Moreover, it is also clear that a private citizen has no action to enjoin a nuisance where an action has already been brought on behalf of the state. Walls v. *1308 C.D. Smith & Co., 167 Ala. 138, 142, 52 So. 320, 321 (1910). "Were it otherwise, suits might be multiplied to an indefinite extent, so as to create a public evil, in many cases much greater than that which was sought to be redressed." Duy v. Alabama Western Railroad Co., 175 Ala. 162, 184, 57 So. 724, 731 (1911) (Mayfield, J., dissenting).

By suing to eliminate the alleged public nuisance created by the presence of DDT pollution which was alleged to have caused injury to the wildlife, natural resources, health and welfare of Alabama residents in the subject area, the court finds that Alabama and the United States were suing in a parens patriae capacity as representative of all of its citizens including the Wilhoite plaintiffs. With this finding and because the instant plaintiffs are seeking the same relief as that requested and attained by Alabama and the United States in the earlier litigation, the court holds that plaintiffs' injunctive claims are barred by res judicata and that plaintiffs are bound by the terms and provisions of the consent decree.

 
II

Whether a consent decree is a final judgment subject to collateral attack has already been addressed in this opinion. The court's finding that the state adequately represented the Wilhoite plaintiffs' interests in the earlier litigation would mandate a finding that the consent decree is a final judgment, not subject to collateral attack. However, as plaintiffs point out, consent judgments, like any other contract, can be vacated because of fraud, 18 C. Wright & A. Miller, Federal Practice & Procedure, § 4443 (1981), and may be collaterally attacked if the judgment is tainted by collusion between the parties. Sam Fox Publishing Co. v. United States, 366 U.S. 683, 81 S. Ct. 1309, 6 L. Ed. 2d 604 (1961).

Plaintiffs allege that a collateral attack on the consent decree is permissible because the decree is tainted by the United States' inherent conflicts of interest. This assertion is predicated on the argument that the Justice Department had been representing the interests of the United States Army and TVA, which were potential defendants, while at the same time pursuing an abatement action under various environmental statutes on behalf of the Environmental Protection Agency. As evidence of collusion, plaintiffs offer the fact that the guardian ad litem in the earlier litigation acknowledged that the United States gave up "a very strong" case to require Olin to take the F* alternative recommended by Water and Air Research, Inc., which was estimated to cost approximately $90 million in 1980 in favor of a remedial action plan which would take longer to execute.[9]See, Report of Guardian Ad Litem at 37.[10]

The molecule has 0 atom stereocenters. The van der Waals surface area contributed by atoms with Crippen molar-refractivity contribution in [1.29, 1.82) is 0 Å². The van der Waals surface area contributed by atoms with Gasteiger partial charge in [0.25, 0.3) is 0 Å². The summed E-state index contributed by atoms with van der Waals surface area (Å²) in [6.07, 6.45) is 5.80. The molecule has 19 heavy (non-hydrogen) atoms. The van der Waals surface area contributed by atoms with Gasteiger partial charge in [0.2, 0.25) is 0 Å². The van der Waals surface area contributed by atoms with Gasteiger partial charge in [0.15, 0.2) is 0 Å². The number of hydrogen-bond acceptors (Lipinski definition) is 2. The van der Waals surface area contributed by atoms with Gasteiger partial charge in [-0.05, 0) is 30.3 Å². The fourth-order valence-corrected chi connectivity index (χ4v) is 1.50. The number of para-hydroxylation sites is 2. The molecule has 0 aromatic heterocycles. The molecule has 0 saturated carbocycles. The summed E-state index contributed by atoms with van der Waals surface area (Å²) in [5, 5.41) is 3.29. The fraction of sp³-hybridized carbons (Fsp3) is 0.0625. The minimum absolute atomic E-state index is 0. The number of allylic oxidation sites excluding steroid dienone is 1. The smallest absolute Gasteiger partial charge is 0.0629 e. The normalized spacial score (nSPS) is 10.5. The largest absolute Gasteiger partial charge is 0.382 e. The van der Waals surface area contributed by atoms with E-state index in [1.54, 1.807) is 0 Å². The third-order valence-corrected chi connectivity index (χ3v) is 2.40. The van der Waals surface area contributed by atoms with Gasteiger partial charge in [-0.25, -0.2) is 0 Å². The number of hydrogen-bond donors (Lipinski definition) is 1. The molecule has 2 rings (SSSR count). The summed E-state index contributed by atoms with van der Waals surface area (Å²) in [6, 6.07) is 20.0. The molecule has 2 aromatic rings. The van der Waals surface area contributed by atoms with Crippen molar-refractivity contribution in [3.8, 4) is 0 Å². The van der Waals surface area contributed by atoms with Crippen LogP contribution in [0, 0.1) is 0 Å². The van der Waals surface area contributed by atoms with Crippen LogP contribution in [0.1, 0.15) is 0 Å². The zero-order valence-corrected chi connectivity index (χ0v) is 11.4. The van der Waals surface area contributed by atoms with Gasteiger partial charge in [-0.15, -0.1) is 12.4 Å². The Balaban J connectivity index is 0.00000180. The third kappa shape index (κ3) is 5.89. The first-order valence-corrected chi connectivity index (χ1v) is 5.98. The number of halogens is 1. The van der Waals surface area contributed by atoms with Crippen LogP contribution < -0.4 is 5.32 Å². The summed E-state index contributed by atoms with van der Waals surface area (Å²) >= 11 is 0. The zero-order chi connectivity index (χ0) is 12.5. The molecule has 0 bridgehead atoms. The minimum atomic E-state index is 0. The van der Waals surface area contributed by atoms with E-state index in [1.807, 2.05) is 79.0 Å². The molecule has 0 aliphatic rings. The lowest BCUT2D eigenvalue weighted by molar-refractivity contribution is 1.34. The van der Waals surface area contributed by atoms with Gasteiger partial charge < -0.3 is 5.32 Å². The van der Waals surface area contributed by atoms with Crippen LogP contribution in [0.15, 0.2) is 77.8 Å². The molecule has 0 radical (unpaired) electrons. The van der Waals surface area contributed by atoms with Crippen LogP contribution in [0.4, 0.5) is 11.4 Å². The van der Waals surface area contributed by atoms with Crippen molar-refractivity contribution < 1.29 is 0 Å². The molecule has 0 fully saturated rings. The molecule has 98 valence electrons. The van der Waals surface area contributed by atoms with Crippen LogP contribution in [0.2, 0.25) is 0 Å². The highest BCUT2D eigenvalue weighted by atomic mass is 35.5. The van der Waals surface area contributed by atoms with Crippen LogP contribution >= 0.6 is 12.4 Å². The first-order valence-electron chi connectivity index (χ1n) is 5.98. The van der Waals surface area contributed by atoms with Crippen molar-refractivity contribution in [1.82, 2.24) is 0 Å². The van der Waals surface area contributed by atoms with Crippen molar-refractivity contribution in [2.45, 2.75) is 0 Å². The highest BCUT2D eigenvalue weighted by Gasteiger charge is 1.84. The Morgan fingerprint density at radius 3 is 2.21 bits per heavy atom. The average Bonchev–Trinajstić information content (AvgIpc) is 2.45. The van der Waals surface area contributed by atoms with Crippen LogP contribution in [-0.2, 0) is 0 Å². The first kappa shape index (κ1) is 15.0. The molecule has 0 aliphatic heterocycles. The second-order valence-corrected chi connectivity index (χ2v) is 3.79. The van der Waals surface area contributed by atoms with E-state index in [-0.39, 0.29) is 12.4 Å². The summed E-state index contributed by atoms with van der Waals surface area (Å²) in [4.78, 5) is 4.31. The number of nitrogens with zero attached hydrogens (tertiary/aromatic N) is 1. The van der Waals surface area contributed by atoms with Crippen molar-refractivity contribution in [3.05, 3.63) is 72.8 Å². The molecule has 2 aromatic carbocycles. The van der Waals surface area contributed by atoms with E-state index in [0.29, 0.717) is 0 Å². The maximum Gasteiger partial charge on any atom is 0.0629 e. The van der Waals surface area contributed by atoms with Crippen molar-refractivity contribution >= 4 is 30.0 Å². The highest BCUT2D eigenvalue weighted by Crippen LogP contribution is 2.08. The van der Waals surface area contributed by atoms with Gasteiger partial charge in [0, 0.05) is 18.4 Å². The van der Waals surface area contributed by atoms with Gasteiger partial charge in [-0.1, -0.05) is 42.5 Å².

Plaintiffs argue that when the United States filed suit against Olin, it did so in its capacity as trustee for the natural resources at the arsenal, and that as trustee it had a conflict of interest with the beneficiaries of the trust.[11] They assert that a trustee bears an unwavering duty of complete loyalty to the beneficiaries which cannot be fulfilled if he has a conflicting interest. NLRB v. Amax Coal Co., 453 U.S. 322, 329-30, 101 S. Ct. 2789, 2794-95, 69 L. Ed. 2d 672 (1981); Manygoats v. Kleppe, 558 F.2d 556, 558 (10th Cir.1977). Plaintiffs overlook the fact that the government and its attorneys are not to be held to the same "fastidious standards of a private fiduciary" when by law they are required to represent different and sometimes conflicting interests, Nevada v. United States, *1309 463 U.S. 110, 103 S. Ct. 2906, 2917, 77 L. Ed. 2d 509 (1983).[12]

The court has carefully reviewed in camera all of the documents surrounding the settlement negotiations and has fully considered all the information revealed therein and has determined that there is no evidence of fraud, collusion or conflict of interest which tainted the settlement, Memorandum Opinion filed March 22, 1985 at 7, and consequently finds that the consent decree may not be attacked on these grounds.